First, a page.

Monday, 30 January 2012

With Or Without You

Between radio, restaurants, bars, sports venues, shopping malls and our friend's MP3 players we tend to get subjected to the same songs over and over and over and over and ...

I don't know about you, but some of the songs have worn out.  And some can't.  It's a personal thing, of course, but some songs grab me every time I hear them.

Some songs I tend to enjoy sometimes, and sometimes not so much.  It depends on the mood, I guess.

Some songs, well, they've just plain overstayed their welcome.  Played too many times.  You know, the first million times or so were OK, but after that  ...  So they've slipped from "love 'em" (or at least "like 'em") to "can't stand 'em".  Familiarity breeds, and all that.

So here's a sampling of my three lists:

Grabs Me Every Time
While My Guitar Gently Weeps, The Beatles
Running On Empty, Jackson Browne
Woodstock, CSNY
Black Dog, Led Zeppelin
With or Without You, U2

Sultans of Swing, Dire Straits
Stairway to Heaven, Led Zeppelin
Smoke on the Water, Deep Purple
Won't Get Fooled Again, The Who
No Time, the Guess Who

No More, Please
American Woman, The Guess Who
Life In The Fast Lane, The Eagles
Light My Fire, The Doors
We Are The Champions, Queen
pretty much everything by April Wine

So, hey all you people voting for - and compiling - the long weekend "best ever" list, do us a favour and mix it up a bit next time.

Saturday, 28 January 2012

Mojo's Still Working

A while back, I had the chance to see James Cotton live.

There aren't many living blues legends left, and it's always a special occasion when you can see one of them.  Check, hear one of them.

Even though he belongs to a younger generation, Cotton has a direct connection to many of the greats that influenced modern music:  Muddy Waters, Howlin' Wolf, Freddie King, Sonny Boy Williamson, B.B. King.  He played with 'em all.  He's also played with the generation of blues masters that followed:  Taj Mahal, Paul Butterfield, Elvin Bishop ...

Cotton has also played with the students of all those guys, the ones that directly defined the classic rock sound:  Led Zeppelin, Janis Joplin, Steve Miller, Santana, Johnny Winter, The Grateful Dead ...

A sonic thread woven through blues rock, Memphis, Chicago and the Delta.  A great songwriter, and an inspired blues harp player.

What a great show!  He can barely walk, he can't really talk, but man can he wail!  Great songs, tight band, and one of the best to ever hold a harmonica over a microphone.

Cotton's special guest was Matt "Guitar" Murphy, who has played for Howlin' Wolf, Otis Rush, Etta James and Chuck Berry.  He left the fancy, showy stuff to the two younger guitarists in the band, but I'd say he had the winning percentage of tastiest licks delivered that night.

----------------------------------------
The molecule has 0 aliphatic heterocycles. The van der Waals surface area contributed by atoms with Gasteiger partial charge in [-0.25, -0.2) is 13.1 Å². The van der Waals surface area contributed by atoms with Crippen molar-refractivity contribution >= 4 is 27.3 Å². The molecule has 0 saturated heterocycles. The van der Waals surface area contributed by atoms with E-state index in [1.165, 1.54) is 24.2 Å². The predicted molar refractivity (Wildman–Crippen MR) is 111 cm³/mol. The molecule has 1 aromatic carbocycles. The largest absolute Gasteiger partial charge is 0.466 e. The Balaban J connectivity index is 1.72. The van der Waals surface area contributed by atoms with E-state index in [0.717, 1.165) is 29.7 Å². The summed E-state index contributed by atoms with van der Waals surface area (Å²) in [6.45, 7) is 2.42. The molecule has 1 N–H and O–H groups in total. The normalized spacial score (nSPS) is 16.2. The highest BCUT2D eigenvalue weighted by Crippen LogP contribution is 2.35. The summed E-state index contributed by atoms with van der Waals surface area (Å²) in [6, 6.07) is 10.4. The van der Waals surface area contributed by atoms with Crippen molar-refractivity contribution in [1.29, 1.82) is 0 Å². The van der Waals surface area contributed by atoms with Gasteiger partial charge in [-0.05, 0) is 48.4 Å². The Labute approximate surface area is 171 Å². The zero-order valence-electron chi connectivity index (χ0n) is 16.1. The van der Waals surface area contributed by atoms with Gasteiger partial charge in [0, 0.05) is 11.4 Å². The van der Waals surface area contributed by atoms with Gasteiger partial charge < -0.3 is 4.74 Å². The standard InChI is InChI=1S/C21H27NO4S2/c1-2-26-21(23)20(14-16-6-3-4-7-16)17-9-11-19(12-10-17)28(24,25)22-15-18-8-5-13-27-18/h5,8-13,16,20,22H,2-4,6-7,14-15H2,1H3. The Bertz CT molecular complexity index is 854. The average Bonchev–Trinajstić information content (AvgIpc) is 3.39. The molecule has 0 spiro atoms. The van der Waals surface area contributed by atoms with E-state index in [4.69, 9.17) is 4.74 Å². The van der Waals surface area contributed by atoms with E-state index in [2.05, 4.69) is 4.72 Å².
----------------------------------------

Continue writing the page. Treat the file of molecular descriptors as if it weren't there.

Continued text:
Two blues greats, two living legends, two real-time music lessons for the price of one.  As thrilling as seeing a McCartney show?  No, of course not.  Value for money?  You bet!

A while back,

Friday, 27 January 2012

I'll Be With You Darling Soon

True confession:  one of the worst records I ever bought was Live Cream Volume II.  It was just not very good.  Not as bad as Woodstock Volume II, which was unmitigated garbage, but pretty bad.

This was especially disappointing, since the live sides on Wheels Of Fire and Goodbye Cream contain some of the most thrilling live music ever captured.

So I definitely had mixed feelings when I first watched to the Cream Reunion (2005) concert DVD.  On top of the morbid "they're-so-old-they-might-die-on-stage" feeling I always struggle with, I worried about which Cream would show up.  And, you know, could they still do it?  It had been over 35 years!

Well, time - and probably restraint from substance abuse - has been kind.  What a treat!

What really jumps out at me as I watch the video is the intuition each of them shows, the silent, subtle - almost ESP-like - way they communicate with one another.

Yes, Cream was famous for squabbling and large egos.  And yes, every song comes across like a big contest, a struggle for supremacy.  And that hallmark Cream sound really is the sound of three guys doing non-stop solos right through the song - right over top of the other two guys.


But even though that's all going on, you can see a level of co-operation that's uncanny.  Clapton is riffing away like mad, but he actually never wanders too far from the chords (or the base riff).  Instead of disconnected histrionics, he gives us theme-and-a-million-variations.  Jack Bruce almost never rests on the root of the chord, and seems determined to display more fireworks on the bass than Clapton is giving out on the guitar.  Yet Bruce never loses track of the chord, and in fact frequently fills in the empty space with chords.  Ginger Baker does the same with his drumming: going nuts but never getting lost.

It's the give and take between them that's so unbelievable.  Despite the contention for the spotlight, each of them pulls back, leaving a gap here and a space there for one of the others to jump in and grab the lead.  And one of them invariably does.

Oh, you're not ready for the change yet?  No problem.  Something told me to hold back half a beat, and so I didn't quite commit myself.  Whew!  Avoided that mistake!  Oh, you want to change now?  Yikes! Missed a beat a bit there, but caught up.